In an eye-opening, concise report also made public with the Job Tracker–Outsourced – Sending Jobs Overseas: The Cost to America’s Economy and Working Families, Working America and the AFL-CIO offer persuasive evidence that the problem is big and growing, not just for manufacturing – such as Hershey Foods Corporation moving its Hershey, Pa., production to Mexico — but also for services.
Cornell University researchers, for example, estimated that in 2004 U.S. firms offshored roughly 400,000 jobs, virtually double the number in 2001. Then Duke University and the Conference Board surveyed 1,600 service companies in 2008 and found that 53 percent had developed an offshoring strategy, double the number in 2004.
Also, 60 percent of those who reported plans said they would accelerate offshoring in the next three years, most rapidly among those who were new to shifting work out of the country. The industries with the highest rate of offshoring plans were not primarily low-skill or manufacturing industries but – in order of offshoring intensity – information technology, software development, engineering, marketing and sales, call centers, and finance or accounting.
But the report focuses on the real decline in manufacturing establishments – down 57,000 since 1998. Imports have deeply penetrated and replaced domestic production (for example, growing from 1997 to 2007 as a share of 114 high-tech and capital goods sectors from 21.4 percent of U.S. consumption to 34.3 percent). Those are precisely the kind of industries where the U.S. should be a leading exporter, as Germany is, even according to apologists for the shift of production of shoes, clothes, textiles, furniture and consumer electronics overseas. Some of the biggest increases in import penetration were in broadcasting and wireless equipment, telephone switch equipment, computers, turbines, and industrial controls – all areas where the U.S. could and should be a leading manufacturer.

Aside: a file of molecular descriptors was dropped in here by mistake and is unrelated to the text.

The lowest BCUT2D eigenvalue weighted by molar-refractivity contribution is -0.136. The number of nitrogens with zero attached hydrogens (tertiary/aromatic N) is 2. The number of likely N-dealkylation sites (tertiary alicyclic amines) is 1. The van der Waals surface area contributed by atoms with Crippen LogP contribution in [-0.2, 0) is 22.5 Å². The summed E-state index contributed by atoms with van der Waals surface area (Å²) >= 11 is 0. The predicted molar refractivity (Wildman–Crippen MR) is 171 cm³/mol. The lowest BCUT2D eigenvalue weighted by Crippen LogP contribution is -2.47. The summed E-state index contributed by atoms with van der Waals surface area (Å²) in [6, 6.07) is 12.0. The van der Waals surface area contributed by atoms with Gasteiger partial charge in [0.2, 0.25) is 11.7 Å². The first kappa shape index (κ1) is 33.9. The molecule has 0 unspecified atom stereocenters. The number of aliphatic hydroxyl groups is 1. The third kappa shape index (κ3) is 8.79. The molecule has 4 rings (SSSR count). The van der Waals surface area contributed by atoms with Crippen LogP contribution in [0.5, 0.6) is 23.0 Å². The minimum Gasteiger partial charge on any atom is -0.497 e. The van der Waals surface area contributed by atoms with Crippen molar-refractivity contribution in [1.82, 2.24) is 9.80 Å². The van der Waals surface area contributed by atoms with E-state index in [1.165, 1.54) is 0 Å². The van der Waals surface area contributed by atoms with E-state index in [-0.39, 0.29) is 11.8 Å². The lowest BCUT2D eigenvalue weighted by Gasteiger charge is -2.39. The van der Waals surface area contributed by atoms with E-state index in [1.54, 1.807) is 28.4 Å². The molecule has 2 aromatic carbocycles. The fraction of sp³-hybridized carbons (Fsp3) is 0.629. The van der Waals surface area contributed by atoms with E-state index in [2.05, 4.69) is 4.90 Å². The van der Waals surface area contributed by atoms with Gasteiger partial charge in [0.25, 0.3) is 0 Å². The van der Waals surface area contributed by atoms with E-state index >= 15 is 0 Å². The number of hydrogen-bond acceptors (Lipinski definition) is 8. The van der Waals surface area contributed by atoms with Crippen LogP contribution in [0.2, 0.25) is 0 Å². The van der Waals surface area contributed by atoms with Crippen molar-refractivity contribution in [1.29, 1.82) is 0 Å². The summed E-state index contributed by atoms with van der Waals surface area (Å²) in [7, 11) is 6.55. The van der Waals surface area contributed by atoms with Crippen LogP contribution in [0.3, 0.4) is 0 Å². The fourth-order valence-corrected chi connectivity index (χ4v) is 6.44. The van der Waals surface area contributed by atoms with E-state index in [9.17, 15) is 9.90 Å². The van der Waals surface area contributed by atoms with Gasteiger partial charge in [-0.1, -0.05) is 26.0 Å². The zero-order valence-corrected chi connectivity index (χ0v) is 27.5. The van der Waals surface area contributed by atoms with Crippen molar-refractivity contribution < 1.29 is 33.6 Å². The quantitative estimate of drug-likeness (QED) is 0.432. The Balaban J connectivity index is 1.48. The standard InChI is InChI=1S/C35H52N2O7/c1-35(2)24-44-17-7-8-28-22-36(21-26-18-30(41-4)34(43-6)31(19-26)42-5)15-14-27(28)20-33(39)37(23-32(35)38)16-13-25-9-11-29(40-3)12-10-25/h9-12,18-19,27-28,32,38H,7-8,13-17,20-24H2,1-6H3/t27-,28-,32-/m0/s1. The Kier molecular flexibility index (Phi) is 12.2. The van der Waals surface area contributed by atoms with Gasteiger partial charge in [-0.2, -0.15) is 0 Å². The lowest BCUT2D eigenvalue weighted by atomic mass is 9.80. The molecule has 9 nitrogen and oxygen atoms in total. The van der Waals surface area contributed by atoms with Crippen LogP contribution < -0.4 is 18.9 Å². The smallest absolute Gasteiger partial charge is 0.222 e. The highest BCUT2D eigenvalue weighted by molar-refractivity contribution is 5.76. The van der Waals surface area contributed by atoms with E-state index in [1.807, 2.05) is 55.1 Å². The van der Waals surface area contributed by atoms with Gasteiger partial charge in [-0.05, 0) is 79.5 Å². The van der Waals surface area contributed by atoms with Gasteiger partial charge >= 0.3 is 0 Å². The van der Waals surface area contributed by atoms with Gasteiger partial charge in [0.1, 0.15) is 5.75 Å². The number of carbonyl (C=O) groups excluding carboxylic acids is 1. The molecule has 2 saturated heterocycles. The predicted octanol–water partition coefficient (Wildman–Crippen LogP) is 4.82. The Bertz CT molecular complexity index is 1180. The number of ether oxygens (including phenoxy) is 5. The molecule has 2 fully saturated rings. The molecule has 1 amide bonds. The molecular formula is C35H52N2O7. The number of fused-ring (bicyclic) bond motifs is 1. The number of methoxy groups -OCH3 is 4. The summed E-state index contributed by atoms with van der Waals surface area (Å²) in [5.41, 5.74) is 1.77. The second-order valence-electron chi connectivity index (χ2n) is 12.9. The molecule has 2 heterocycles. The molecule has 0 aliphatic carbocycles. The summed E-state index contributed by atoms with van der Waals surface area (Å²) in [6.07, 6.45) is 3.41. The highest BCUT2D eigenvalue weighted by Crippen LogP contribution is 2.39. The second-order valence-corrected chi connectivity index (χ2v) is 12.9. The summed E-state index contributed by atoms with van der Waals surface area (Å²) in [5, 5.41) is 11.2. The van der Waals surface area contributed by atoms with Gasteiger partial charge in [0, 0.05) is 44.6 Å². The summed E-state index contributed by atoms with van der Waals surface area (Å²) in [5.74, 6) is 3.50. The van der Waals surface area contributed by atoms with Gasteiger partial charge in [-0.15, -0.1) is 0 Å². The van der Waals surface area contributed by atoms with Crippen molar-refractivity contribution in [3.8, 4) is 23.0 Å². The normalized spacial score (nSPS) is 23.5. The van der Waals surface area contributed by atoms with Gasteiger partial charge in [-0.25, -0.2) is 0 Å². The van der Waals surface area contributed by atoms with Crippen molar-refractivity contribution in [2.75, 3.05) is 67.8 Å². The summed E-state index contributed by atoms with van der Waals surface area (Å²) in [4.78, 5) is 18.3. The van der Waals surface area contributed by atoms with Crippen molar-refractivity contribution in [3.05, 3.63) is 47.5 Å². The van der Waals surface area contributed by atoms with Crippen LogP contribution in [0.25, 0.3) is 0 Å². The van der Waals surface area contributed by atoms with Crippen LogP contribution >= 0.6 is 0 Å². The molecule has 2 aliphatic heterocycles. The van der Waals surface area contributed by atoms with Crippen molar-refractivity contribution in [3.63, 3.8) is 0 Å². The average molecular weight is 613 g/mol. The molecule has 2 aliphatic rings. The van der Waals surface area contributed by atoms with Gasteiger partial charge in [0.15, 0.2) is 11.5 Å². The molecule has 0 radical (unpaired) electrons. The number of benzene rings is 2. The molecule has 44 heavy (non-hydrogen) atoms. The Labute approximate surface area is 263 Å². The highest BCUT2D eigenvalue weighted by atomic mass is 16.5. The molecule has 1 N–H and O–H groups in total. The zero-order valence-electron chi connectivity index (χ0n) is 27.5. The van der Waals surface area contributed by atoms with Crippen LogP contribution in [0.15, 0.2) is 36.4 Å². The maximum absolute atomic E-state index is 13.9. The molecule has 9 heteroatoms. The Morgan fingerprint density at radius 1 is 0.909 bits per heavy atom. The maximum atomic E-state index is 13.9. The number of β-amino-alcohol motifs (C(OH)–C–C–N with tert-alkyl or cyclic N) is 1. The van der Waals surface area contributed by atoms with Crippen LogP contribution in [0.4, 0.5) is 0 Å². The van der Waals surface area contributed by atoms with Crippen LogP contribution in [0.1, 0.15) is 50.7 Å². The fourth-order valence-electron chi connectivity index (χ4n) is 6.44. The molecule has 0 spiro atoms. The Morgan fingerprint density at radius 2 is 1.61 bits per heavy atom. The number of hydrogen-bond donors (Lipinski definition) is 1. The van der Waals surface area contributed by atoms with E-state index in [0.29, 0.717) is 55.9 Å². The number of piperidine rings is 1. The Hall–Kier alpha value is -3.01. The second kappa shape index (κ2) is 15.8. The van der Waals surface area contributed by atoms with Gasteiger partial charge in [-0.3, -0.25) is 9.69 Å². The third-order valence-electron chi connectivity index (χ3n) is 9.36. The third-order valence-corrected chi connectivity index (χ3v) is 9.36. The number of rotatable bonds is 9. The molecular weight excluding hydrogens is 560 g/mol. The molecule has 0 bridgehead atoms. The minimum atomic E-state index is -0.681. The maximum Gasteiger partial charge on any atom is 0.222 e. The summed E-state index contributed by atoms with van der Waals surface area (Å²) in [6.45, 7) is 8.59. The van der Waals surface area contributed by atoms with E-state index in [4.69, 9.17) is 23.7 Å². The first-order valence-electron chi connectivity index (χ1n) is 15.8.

Even in semiconductors and aerospace U.S. production is declining (even though many of the offshoring companies are raking up profits even during the deep recession and its aftermath). Indeed, Boeing’s problems delivering its 77 Dreamliner on time stem from its accelerated global sourcing. Since 1990 the aerospace industry has lost 40 percent of its production workers and more than half of its science and engineering workforce, much of it due to overseas outsourcing.
The companies themselves are largely thriving with their lower-wage global workforce, despite problems such as Boeing encountered. IBM, once a national champion, has for years been increasingly global: the U.S. share of its workforce dropped from 40 percent in 2005 to 25 percent in 2009.
The measures that the AFL-CIO promotes – on Chinese currency value and corporate tax breaks – are warranted, but far short of what’s needed. And the country needs more than a few last-minute ads on job offshoring. Maybe Job Tracker will give a small boost to more substantial, renewed discussion of U.S. jobs in the global economy in coming years.
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David Moberg, a senior editor of In These Times, has been on the staff of the magazine since it began publishing in 1976. Before joining In These Times, he completed his work for a Ph.D. in anthropology at the University of Chicago and worked for Newsweek. He has received fellowships from the John D. and Catherine T. MacArthur Foundation and the Nation Institute for research on the new global economy.